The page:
As I mentioned on Sunday, I like to check out stats on the web. It’s really interesting to see how I fit in to the web, and to do this I check Google Analytics daily for referrals from search engines and other sites, and also take a look at link data in Webmaster Tools. But enough about the Google products… I get to talk about them at length every day. Let’s take a walk down the street to my neighbors in Sunnyvale… Flickr!
I recently enabled stats in my account, and they became available to me tonight. Since I share my photos pretty liberally with a Creative Commons license, I’ve searched for references to my photos before, using Google searches for phrases like [“Photo by Wysz”] or simply [“Michael Wyszomierski”].*
And at least once I’ve appeared in an unfortunate news story. An unfortunate story with an unfortunate lack of a “This is not a picture of the real guy!” caption. My first thought when I found this? “This explains a lot…”
And a little off-topic, since I heard about these via email, but I’ll brag about being offline as well. This photo was reportedly printed on about five thousand fliers for some anti-ticketing service in San Francisco. And this one almost made it onto a billboard in West Virginia, until the organization decided not to go with billboard advertising.
But where were we? Oh, yeah, Flickr stats. Usually, if you don’t completely control a page, you’re left somewhat in the dark when it comes to statistics. But Flickr has opened up and given some pretty good stats for photo pages that you own, including view counts and referring pages. Let’s take a look at the referring pages and see if I can find anything new and interesting. Here we go, I found a couple of note:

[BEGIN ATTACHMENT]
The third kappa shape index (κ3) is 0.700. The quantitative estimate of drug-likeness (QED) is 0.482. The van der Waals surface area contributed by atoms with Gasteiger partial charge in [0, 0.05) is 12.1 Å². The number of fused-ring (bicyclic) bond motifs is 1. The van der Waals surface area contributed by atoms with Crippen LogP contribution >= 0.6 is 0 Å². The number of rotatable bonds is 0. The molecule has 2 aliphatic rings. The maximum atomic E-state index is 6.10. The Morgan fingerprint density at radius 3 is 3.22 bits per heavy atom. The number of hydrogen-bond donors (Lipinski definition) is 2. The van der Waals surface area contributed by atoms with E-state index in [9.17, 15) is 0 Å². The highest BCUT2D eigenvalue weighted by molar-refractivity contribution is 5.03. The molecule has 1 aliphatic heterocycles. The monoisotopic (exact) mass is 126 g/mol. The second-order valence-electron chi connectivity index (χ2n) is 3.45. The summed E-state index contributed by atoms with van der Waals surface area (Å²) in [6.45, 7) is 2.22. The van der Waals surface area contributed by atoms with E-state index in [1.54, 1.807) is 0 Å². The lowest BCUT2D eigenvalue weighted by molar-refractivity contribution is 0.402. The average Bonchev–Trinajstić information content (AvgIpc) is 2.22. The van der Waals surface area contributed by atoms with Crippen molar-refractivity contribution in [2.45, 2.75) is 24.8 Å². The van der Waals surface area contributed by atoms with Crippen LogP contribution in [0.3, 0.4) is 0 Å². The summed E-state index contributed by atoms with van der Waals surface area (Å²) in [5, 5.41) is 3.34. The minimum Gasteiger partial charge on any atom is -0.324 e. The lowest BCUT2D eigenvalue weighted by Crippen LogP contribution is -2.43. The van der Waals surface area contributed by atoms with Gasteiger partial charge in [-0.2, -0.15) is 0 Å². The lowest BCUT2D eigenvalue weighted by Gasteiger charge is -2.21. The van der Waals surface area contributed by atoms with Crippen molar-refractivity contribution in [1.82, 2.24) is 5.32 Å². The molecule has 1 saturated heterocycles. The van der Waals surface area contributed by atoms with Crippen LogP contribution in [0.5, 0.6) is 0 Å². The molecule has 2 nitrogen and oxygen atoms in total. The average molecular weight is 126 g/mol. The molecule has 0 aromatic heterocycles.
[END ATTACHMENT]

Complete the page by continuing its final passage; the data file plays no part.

- Denver Post
- This picture was linked in a deleted segment of the Wikipedia article: “List of bow tie wearers,” which is up for deletion in its entirety.
Admittedly nothing terribly exciting at the moment, but my Flickr stream has been pretty stale for about a year as I’ve been playing around with Picasa Web Albums recently. Maybe I’ll try to get the two in sync someday so you can view the photos in your preferred interface. Yeah, right after I convert all of those old home videos to DVD and scan all of our old photo albums.
*At work, we put [queries] in brackets, so everyone is clear on exactly what the search was. So, [“phrase search”] represents a user who searched for those words using quotes to specify a phrase, and didn’t simply do a [keyword search].